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A Radio Show Spent Time In A School Where Shootings Happen So Often No One Talks About Them Anymore

Harper High seems like a normal school. But last year, there were 29 shootings. Yep, you read that right. 29. How can kids feel safe enough to learn when they are too busy learning how to stay alive? Guess what else? There's a good chance you've never heard about the Harper High shootings because the media just won't report on them. I don't know what to do to fix this, but the first thing we can all do is to be aware that it's happening, that the mainstream media isn't telling us about it, and then share the story so other people know too.

I know this sounds heavy (and it is), but this show is terrific storytelling. You can simply click "play" and have the story in the background. If you don't have time and want to fast-forward to some good parts, here's what I suggest:

18:00 — There are some rules that gangs impose on teens. You'll probably find them disturbing/interesting.


40:00 — The football team actually has to dodge bullets at games.

And if nothing else, please listen to 54:00. It's a caring teacher who clearly loves her students but doesn't know if she has the courage to go on. I don't get emotional often, but my eyes watered up during this 30-second clip.

Now, I know the first hour was a lot to take in. But if you're interested in hearing Part 2, it's below.

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Innovation is awesome, right? I mean, it gave us the internet!

However, there is always a price to pay for modernization, and in this case, it’s in the form of digital eye strain, a group of vision problems that can pop up after as little as two hours of looking at a screen. Some of the symptoms are tired and/or dry eyes, headaches, blurred vision, and neck and shoulder pain1. Ouch!

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Artist captures how strangers react to her body in public and it's fascinating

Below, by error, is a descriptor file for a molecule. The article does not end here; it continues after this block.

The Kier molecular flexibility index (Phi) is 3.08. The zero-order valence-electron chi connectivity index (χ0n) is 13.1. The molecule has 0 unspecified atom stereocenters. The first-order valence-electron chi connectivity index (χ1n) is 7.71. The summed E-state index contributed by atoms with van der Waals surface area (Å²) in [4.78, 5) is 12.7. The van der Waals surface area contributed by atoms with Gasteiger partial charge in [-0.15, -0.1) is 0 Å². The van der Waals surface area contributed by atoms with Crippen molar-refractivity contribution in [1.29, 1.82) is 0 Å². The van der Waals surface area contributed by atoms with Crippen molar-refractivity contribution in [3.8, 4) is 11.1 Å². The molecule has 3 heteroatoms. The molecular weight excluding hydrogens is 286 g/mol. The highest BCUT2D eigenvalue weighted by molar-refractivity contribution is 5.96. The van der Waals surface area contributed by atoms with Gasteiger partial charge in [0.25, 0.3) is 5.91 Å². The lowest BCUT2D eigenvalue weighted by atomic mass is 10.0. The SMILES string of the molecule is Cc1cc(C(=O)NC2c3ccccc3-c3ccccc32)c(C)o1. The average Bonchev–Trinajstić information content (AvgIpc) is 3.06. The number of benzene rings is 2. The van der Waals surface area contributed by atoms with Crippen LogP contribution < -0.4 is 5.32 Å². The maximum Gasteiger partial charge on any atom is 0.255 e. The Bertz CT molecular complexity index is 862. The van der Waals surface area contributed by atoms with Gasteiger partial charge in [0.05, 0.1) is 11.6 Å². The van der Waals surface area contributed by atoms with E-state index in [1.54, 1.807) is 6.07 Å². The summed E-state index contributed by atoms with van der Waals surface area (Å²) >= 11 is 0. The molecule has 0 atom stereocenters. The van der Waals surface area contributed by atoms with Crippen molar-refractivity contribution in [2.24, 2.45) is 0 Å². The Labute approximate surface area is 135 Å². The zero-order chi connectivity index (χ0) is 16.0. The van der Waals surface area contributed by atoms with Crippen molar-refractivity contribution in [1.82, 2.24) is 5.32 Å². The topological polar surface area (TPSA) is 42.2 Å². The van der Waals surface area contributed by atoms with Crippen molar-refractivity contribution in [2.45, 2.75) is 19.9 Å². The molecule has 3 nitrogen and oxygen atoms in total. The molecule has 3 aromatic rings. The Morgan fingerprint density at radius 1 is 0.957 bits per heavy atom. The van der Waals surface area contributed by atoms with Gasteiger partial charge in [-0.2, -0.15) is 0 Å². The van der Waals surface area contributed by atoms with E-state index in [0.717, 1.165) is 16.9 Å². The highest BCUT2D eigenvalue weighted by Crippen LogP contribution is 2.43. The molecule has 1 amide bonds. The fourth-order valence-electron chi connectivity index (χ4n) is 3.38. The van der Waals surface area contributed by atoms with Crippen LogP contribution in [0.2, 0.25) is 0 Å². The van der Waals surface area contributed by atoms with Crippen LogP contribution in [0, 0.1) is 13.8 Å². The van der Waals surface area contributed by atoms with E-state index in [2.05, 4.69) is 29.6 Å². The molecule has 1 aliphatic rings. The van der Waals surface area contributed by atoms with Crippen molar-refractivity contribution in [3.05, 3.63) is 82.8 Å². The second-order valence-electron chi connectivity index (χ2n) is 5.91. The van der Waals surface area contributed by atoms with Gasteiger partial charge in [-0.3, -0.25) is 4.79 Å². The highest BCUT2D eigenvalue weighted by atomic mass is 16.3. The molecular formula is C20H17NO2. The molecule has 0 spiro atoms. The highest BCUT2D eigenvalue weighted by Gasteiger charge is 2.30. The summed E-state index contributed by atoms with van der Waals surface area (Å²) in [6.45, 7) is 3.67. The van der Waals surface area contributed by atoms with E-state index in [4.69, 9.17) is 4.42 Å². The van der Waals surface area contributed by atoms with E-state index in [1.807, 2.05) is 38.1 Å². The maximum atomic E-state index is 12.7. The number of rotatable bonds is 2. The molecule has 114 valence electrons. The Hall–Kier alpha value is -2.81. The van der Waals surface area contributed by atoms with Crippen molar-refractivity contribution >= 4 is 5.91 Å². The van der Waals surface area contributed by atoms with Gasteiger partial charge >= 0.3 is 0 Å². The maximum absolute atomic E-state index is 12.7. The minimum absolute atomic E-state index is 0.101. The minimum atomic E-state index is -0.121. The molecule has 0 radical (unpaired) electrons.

Haley Morris-Cafiero's photos might make you rethink how you look at people.

Credit: Haley Morris-Cafiero

Artist Haley Morris-Cafiero describes herself on her website as "part performer, part artist, part provocateur, part spectator." Her recent project, titled "Wait Watchers" has elements of all her self-descriptors.

In an email to us, Morris-Cafiero explained that she set up a camera in the street and stood in front of it, doing mundane activities like looking at a map or eating gelato. While she's standing there she sets off her camera, taking hundreds of photos.

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The strong, silent cliché.

One of the most pervasive male stereotypes in advertising is the strong, silent type. The most famous of these is the Marlboro Man, a dude alone on horseback with a pack of cigarettes and nothing around him but cattle and a wide-open prairie.

Tom Nakayama at the Center for Media Literacy says that this stereotype damages men because it presents a very limited form of masculinity. “In general, these concentrated views of manhood suggest the many ways in which advertising negatively affects men by narrowing the definition of what it means to be a man in American society,” Nakayama writes.

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A metal detector hobbyist looking for treasure on the beach.

Joseph Cook, 37, is a popular metal detectorist on social media where he shares videos of the many treasures he finds on Florida beaches. But what’s even more engaging than his finds is the incredible excitement he brings to the hobby. It’s like watching Steve Irwin, but with a Florida accent.

Not only is his attitude infectious but he also makes a point of doing good when he finds lost items. He wears a necklace around his neck with multiple rings that he’s found to remind him of his mission to return lost treasures.

Recently, he told SWNS that he dug up "the biggest diamond I ever found” on the beach. "When I first found it I thought it would just be a nickel, but then I dug it up and it was just this big old diamond and platinum ring," he said.

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This Giving Tuesday, Furbo makes it easier than ever to support dogs in need

Every Furbo purchase helps provide additional support for dog shelters & rescues.

Image via Furbo

Furbo is using Giving Tuesday to support dogs in need

Every year, six million lost or abandoned animals end up in shelters or rescues. Thankfully, 76% of those pets are adopted by their forever family. Of course, the dream is to find every stray animal a loving home, but getting there takes time, money, and resources.


If you’re a dog lover, especially with a rescue pup, you understand the importance of supporting animal rescue organizations and shelters. Like you, Furbo Dog Camera wants to ensure all dogs are safe and happy at home. That’s why they founded Furbo For Good, the company’s charitable initiative that supports rescued dogs. And this Giving Tuesday, they’ll be doing more for pets in need than ever before!

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